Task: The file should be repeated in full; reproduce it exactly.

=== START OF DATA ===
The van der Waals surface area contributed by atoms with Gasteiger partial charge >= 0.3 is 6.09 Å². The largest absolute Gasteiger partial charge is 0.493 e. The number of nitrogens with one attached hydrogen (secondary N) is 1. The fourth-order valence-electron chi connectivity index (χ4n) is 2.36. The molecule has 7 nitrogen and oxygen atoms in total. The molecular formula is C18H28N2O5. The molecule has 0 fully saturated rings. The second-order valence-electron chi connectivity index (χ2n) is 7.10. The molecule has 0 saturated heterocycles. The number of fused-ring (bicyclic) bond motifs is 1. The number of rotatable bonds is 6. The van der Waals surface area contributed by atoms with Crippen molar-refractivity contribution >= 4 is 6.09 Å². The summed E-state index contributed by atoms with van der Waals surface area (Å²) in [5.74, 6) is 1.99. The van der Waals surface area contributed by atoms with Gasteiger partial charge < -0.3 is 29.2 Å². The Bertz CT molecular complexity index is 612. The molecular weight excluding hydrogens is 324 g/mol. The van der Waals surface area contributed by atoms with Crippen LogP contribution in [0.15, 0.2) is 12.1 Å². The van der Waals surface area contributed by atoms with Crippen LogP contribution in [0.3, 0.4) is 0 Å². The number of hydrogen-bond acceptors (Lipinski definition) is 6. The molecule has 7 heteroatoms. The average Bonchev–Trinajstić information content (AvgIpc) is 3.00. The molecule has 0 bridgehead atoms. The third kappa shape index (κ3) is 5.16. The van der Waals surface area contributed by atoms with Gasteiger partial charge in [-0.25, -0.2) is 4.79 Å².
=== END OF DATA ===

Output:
The van der Waals surface area contributed by atoms with Gasteiger partial charge >= 0.3 is 6.09 Å². The largest absolute Gasteiger partial charge is 0.493 e. The number of nitrogens with one attached hydrogen (secondary N) is 1. The fourth-order valence-electron chi connectivity index (χ4n) is 2.36. The molecule has 7 nitrogen and oxygen atoms in total. The molecular formula is C18H28N2O5. The molecule has 0 fully saturated rings. The second-order valence-electron chi connectivity index (χ2n) is 7.10. The molecule has 0 saturated heterocycles. The number of fused-ring (bicyclic) bond motifs is 1. The number of rotatable bonds is 6. The van der Waals surface area contributed by atoms with Crippen molar-refractivity contribution >= 4 is 6.09 Å². The summed E-state index contributed by atoms with van der Waals surface area (Å²) in [5.74, 6) is 1.99. The van der Waals surface area contributed by atoms with Gasteiger partial charge < -0.3 is 29.2 Å². The Bertz CT molecular complexity index is 612. The molecular weight excluding hydrogens is 324 g/mol. The van der Waals surface area contributed by atoms with Crippen LogP contribution in [0.15, 0.2) is 12.1 Å². The van der Waals surface area contributed by atoms with Crippen LogP contribution in [0.3, 0.4) is 0 Å². The number of hydrogen-bond acceptors (Lipinski definition) is 6. The molecule has 7 heteroatoms. The average Bonchev–Trinajstić information content (AvgIpc) is 3.00. The molecule has 0 bridgehead atoms. The third kappa shape index (κ3) is 5.16. The van der Waals surface area contributed by atoms with Gasteiger partial charge in [-0.25, -0.2) is 4.79 Å².